Combating Workplace Sleep Deprivation

Hectic work schedules and busy personal lives cause many people to
occasionally or regularly sacrifice a good nights sleep. But according to
this sleep science expert, not getting enough rest can lead to some serious
safety and health consequences in the workplace.

James Herdegen M.D., the medical director of the US-American Sleep Science
Center at the University of Illinois at Chicago, spoke to
OccupationalHazards.com about how sleep deprivation is a problem more common
than most people realize.

Probably half of our population, perhaps even more, is not obtaining sufficient
sleep on a daily basis, he said.

According to Dr. Herdegen, sufficient sleep amounts to approximately 8 hours a
day. Getting less than that can lead to impaired math skills, thought processes
or memory, which can create serious hazards for workers operating forklifts,
driving trucks or performing other at-risk duties.

In fact, Herdegen said, sleep-deprived workers may have had a role in major
events such as several Amtrak train derailments, the Exxon Valdez oil spill and
the Three Mile Island accident. Whether those events were influenced by
sleep-deprived employees or not, workers performing their jobs on inadequate
amounts of sleep can run a higher risk of being injured, making mistakes or
otherwise compromising workplace safety.

For example, Herdegen pointed to clinical studies examining sleep deprivation
among medical profesionals, such as emergency room residents who work at night
and have a higher rate of motor vehicle accidents or near misses. Other effects
might include improper documentation, prescribing medications incorrectly or
giving incorrect verbal orders to nursing staff.

Health Risks

While sleep-deprived impairment can pose grave safety risks for workers
operating machinery or driving vehicles, their health also is affected in less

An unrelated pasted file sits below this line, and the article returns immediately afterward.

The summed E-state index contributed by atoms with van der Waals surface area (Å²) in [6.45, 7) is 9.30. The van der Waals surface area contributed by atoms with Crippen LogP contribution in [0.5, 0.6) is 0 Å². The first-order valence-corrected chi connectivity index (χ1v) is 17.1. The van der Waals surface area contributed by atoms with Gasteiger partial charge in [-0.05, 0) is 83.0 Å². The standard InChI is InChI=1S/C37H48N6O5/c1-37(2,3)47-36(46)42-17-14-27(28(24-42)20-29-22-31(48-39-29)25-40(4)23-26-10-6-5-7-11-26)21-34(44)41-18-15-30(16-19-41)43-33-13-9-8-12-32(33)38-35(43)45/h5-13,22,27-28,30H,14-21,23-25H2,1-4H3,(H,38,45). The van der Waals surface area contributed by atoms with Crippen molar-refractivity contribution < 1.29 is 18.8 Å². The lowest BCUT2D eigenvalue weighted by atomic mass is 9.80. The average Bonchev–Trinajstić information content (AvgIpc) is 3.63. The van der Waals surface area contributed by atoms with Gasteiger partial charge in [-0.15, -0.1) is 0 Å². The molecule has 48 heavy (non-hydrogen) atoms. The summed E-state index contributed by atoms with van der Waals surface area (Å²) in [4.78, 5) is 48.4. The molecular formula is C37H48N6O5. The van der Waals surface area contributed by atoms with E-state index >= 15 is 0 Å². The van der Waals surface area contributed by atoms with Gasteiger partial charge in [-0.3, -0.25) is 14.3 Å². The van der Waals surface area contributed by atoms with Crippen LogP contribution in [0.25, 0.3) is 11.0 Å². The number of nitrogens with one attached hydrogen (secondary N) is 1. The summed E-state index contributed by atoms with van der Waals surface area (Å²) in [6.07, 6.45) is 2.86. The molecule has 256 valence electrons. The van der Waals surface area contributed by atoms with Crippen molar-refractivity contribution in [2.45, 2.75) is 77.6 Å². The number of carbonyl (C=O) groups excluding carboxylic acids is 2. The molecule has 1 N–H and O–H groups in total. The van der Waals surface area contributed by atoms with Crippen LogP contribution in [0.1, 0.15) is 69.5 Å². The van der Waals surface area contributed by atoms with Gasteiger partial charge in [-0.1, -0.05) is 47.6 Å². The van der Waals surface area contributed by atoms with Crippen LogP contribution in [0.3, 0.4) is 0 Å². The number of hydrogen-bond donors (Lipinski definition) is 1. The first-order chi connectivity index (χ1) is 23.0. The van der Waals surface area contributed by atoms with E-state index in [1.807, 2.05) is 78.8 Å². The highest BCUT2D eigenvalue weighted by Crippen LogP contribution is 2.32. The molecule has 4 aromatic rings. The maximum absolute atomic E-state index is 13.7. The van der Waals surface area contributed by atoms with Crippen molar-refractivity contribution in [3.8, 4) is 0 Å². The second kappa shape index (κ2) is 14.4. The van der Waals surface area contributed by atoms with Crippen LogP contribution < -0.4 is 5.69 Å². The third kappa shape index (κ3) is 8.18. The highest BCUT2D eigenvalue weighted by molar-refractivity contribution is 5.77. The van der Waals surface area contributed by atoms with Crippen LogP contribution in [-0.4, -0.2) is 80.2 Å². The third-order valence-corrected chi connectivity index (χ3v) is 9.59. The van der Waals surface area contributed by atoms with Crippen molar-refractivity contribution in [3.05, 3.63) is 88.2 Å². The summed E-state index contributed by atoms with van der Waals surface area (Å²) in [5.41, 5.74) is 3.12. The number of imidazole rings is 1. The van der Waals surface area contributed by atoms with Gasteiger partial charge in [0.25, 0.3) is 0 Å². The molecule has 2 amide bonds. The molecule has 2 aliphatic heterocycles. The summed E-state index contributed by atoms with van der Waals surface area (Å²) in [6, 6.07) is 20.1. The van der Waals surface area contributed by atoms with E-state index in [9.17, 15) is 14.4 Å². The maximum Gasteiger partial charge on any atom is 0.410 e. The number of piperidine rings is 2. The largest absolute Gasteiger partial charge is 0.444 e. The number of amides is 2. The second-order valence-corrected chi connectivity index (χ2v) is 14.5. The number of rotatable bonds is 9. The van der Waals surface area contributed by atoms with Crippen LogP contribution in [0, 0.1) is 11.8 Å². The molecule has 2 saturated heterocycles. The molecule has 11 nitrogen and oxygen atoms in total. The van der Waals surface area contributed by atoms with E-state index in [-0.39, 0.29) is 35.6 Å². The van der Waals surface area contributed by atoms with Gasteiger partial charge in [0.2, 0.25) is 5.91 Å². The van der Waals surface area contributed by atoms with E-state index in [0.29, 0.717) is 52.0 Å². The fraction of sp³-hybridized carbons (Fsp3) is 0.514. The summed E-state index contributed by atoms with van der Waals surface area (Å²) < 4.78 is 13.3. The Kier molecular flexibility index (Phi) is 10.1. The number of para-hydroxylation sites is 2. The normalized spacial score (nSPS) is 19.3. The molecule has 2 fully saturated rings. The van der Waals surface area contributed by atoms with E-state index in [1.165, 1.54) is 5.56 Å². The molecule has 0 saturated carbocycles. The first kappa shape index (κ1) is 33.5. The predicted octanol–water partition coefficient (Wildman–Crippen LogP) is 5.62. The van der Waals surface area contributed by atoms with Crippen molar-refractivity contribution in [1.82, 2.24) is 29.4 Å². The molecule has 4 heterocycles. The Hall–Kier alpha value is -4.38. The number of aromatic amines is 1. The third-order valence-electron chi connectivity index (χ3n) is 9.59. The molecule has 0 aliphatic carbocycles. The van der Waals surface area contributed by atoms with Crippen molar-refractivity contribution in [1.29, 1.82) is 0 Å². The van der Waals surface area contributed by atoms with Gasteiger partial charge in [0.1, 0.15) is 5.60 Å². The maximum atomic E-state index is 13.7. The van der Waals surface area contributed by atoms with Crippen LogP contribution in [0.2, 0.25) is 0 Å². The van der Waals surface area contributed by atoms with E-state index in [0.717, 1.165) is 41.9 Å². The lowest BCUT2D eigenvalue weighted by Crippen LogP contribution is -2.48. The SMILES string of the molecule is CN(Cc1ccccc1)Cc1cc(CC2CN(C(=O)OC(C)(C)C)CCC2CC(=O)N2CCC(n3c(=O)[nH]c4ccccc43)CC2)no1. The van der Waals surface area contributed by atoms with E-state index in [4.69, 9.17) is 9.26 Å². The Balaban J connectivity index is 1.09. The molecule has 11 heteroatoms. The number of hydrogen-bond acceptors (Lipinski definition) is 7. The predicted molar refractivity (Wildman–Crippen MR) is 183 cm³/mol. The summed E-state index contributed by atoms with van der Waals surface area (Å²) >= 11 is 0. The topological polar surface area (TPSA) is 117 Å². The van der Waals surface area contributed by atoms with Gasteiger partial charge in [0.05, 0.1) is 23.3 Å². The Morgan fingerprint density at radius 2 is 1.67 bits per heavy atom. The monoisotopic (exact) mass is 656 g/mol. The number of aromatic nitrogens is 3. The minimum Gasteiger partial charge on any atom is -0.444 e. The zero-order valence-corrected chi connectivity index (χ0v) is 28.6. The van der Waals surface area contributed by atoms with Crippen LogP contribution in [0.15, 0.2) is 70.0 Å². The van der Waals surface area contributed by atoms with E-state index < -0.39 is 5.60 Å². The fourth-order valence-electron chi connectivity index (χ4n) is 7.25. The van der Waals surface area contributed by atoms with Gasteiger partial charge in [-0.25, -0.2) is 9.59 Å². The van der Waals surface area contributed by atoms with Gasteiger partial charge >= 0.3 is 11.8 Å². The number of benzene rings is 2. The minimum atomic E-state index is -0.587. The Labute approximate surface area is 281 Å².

immediate ways.

Shift workers, Herdegen pointed out, often are at a higher risk for a number of
health problems, including peptic ulcers, hypertension and cardiovascular
diseases, and also face an increased risk of making workplace errors. Working
night shifts may disturb employees circadian rhythms or even cause them to get
less sleep overall.

Shift workers in general tend to get an hour less of sleep per day than day
workers, Herdegen said.

Not getting enough sleep also can lead to obesity or weight gain, as
sleep-deprived individuals often increase their caloric intake. Research
suggests that a person sleeping 4 hours is hungrier despite receiving the same
amount of calories as someone sleeping 8 hours, Herdegen added.

Obesity can then lead to diabetes, hypertension or other health problems, as
well as decreased productivity and increased absenteeism. Workers who do not
get enough sleep therefore must be diligent about making healthy eating choices
and getting enough exercise.

Tips for Better Rest

According to Herdegen, the most common cause of sleep deprivation is periods of
insufficient or poor sleep. This could include transient insomnia or life
stress events that keep people from getting enough restful sleep. Other
conditions can also lead to sleep deprivation, such as sleep apnea, insomnia,
restless leg syndrome or the comparatively rare narcolepsy.

Herdegen explained that sleep-deprived workers can take steps to regain a
normal sleep schedule and improve safety and productivity:

  • Gain family support. Nigh shift employees must ensure they have a restful
    environment at home during their sleep hours. They have to have accommodations
    from family members to maintain a quiet atmosphere during non-traditional sleep
    times rather than having a chaotic household at 10 oclock in the morning,
    Herdegen said of night shift workers.

  • Schedule sleep periods. Herdegen added that some workers should realize that
    realistically, they wont be able to sleep 8 hours at once. But that doesnt mean
    they should function without enough sleep: those 8 hours can be split into two
    sleep periods. For example, if workers can only get a solid 6 hours of sleep at
    a stretch, they should schedule a two-hour nap at a later time during the day.

  • Nap. Taking a short nap can lead to a significant recovery of function.
    Theres evidence that naps are quiet productive in restoring functionality. It
    only takes about an hour of napping to restore about 4 hours of high-level
    functioning, Herdegen said.

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AplusA-online.de - Source: Occupational Hazards